Recovery Connections

John Schwary is CEO of Transitional Living Communities, an 900-bed recovery program he founded in Mesa, Arizona January 9, 1992, when he had a year sober. He's in his 30th year of recovery.

In these posts, he views life mostly through the lenses of recovery. While the blog is factual, he often disguises events and people to protect anonymity.

Thursday, February 6, 2020

Trusting the Untrustworthy

On more than one occasion we’ve had managers steal from us.

Some have stolen money, others have taken vehicles. And a few have stolen both. Then they leave, they relapse, and either end up walking a prison yard or living on the streets.

And yet, even though they’ve done us wrong, we’ve allowed them to return to TLC when they show up asking for help.

And I’ve had people question my sanity because I’ve allowed them back. And sometimes I question my own sanity. But then I reflect hat a lot of people gave me more than one chance even though I let them down multiple times. Of course, when we let them back in they don't start out with a job where they handle money or other valuable assets, such as vehicles. They have to start at the bottom and work their way back into our confidence.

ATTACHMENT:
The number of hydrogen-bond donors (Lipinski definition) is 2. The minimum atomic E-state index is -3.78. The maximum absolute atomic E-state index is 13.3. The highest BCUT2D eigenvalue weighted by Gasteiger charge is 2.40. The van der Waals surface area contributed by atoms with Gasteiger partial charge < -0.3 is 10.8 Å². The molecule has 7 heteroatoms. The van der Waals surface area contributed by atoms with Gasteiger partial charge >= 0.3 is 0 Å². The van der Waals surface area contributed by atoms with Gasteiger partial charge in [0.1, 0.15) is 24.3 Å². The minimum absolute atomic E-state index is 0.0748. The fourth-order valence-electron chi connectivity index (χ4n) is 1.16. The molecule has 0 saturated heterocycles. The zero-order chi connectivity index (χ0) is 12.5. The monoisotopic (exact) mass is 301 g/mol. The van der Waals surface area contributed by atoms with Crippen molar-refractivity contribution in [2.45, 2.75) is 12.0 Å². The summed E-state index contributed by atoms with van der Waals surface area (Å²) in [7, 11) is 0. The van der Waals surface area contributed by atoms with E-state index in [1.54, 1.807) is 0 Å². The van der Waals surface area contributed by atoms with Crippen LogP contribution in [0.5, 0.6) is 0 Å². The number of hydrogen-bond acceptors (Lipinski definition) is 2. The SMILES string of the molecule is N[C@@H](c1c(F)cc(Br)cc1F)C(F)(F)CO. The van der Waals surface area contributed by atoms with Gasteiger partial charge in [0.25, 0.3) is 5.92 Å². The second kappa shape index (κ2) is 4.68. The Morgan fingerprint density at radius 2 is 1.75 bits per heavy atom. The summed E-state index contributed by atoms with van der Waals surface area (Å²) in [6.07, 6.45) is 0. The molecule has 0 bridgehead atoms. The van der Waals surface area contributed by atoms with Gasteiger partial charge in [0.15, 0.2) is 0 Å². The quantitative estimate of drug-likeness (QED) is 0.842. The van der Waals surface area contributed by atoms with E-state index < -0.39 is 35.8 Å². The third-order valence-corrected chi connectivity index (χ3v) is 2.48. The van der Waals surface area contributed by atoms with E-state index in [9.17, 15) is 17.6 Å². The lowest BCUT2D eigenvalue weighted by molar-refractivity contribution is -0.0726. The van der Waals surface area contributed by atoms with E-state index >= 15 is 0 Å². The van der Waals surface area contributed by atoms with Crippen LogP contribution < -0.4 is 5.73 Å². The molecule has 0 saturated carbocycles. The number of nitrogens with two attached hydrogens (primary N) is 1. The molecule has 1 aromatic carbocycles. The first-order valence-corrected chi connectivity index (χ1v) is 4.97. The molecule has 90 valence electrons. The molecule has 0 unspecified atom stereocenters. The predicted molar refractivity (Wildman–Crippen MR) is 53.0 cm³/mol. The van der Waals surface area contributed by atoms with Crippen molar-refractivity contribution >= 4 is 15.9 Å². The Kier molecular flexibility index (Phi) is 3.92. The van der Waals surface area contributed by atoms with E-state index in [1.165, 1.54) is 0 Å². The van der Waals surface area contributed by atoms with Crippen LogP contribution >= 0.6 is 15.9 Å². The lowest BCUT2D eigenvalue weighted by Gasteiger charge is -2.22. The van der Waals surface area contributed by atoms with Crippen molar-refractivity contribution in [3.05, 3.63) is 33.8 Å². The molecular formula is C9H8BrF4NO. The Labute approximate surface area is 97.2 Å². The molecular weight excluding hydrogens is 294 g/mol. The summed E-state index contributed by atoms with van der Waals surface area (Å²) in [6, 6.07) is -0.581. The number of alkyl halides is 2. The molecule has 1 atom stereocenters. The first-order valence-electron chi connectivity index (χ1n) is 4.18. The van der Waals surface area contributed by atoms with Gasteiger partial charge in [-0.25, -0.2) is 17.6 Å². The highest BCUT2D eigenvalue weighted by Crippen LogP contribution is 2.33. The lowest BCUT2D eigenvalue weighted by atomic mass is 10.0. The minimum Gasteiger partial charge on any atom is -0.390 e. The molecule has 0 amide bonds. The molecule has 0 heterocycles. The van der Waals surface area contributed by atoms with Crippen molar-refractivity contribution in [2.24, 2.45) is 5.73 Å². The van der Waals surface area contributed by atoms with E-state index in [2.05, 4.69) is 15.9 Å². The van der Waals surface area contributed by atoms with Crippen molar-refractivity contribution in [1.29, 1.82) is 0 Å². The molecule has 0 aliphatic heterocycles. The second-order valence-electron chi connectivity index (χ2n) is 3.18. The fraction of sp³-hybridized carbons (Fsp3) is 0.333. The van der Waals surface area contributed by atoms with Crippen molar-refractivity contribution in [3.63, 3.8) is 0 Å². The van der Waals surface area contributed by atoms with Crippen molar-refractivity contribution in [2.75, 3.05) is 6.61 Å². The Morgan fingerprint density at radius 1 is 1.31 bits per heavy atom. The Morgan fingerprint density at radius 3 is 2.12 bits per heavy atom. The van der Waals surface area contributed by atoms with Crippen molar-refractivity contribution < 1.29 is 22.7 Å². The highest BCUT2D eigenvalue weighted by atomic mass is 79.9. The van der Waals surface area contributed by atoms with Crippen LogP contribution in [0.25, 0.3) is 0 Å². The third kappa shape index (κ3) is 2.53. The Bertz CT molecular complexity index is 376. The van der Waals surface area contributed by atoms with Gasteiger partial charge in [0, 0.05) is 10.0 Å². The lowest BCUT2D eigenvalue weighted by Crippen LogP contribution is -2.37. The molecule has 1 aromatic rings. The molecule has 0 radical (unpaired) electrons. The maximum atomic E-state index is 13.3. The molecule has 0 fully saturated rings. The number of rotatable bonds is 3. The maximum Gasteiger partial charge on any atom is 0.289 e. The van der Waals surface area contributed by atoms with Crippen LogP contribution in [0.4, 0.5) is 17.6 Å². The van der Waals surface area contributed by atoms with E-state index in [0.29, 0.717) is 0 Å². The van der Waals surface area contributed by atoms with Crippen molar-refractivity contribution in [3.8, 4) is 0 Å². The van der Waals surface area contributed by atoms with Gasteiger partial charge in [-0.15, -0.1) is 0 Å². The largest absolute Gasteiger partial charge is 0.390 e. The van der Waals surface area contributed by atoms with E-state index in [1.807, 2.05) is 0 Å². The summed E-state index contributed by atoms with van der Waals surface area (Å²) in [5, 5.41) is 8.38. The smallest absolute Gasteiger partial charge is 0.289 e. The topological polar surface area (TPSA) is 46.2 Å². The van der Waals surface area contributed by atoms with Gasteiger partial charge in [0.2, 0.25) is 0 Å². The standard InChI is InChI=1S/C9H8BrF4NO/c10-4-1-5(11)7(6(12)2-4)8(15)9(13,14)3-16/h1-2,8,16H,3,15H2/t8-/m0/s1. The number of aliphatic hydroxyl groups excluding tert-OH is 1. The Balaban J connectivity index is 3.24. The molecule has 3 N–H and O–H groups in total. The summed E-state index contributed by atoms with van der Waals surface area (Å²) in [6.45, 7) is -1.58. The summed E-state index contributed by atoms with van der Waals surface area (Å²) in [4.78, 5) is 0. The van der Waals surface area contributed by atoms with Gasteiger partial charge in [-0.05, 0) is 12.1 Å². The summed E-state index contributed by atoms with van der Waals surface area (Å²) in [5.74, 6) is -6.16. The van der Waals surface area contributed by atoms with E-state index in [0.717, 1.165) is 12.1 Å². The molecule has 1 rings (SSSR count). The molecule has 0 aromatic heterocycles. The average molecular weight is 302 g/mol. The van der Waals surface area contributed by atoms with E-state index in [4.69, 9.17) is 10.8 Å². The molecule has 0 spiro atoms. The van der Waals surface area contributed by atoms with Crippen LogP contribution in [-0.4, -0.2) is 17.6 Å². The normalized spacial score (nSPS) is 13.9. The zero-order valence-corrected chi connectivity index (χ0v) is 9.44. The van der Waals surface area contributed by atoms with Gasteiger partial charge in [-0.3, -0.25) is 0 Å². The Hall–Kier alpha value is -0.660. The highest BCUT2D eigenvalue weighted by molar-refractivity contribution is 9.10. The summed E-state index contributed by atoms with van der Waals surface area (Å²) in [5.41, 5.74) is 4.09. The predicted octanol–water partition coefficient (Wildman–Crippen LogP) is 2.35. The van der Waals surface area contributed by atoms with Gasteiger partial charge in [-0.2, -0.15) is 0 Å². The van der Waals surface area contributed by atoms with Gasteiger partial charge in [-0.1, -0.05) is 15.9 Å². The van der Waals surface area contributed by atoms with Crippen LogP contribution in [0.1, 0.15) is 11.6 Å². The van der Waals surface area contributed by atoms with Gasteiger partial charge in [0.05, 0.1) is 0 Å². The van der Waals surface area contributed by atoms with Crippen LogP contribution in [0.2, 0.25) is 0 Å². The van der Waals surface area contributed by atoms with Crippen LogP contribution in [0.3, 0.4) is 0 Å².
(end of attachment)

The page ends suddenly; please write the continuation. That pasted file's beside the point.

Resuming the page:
And, believe it or not, we actually had two clients who ripped us off a second time – and we gave them a second chance. And they didn't let us down. In fact, one of them is still with us and in a position where he handles large sums of money. The other one stayed a few years, then left and started his own recovery program. Sadly, he was murdered one night while collecting service fees from his clients.

All those who did us wrong and came back and made their amends to TLC are now sober for several years.

Perhaps the core of our philosophy here at TLC is that we trust some of the most untrustworthy people on the planet. Clients show up at our program from all kinds of places: prisons, the streets, hospitals, from other states, from detoxification units, from police departments, hospitals and so on.

The things that most all of them have in common is that 95% are homeless, jobless, and without money. Yet we give them credit and welcome them as long as they're not arsonists or sex offenders.

And as far as letting them back in if they rip us off, well that's just what addicts and alcoholics do. Until they get sober they take from everyone around them in some form or another. And that's why I believe in giving addicts and alcoholics second chances – because people gave me chances over and over until I finally got it right.

And once I did get it right I'm able to enjoy the wonderful life I have today. All the Promises have come true.

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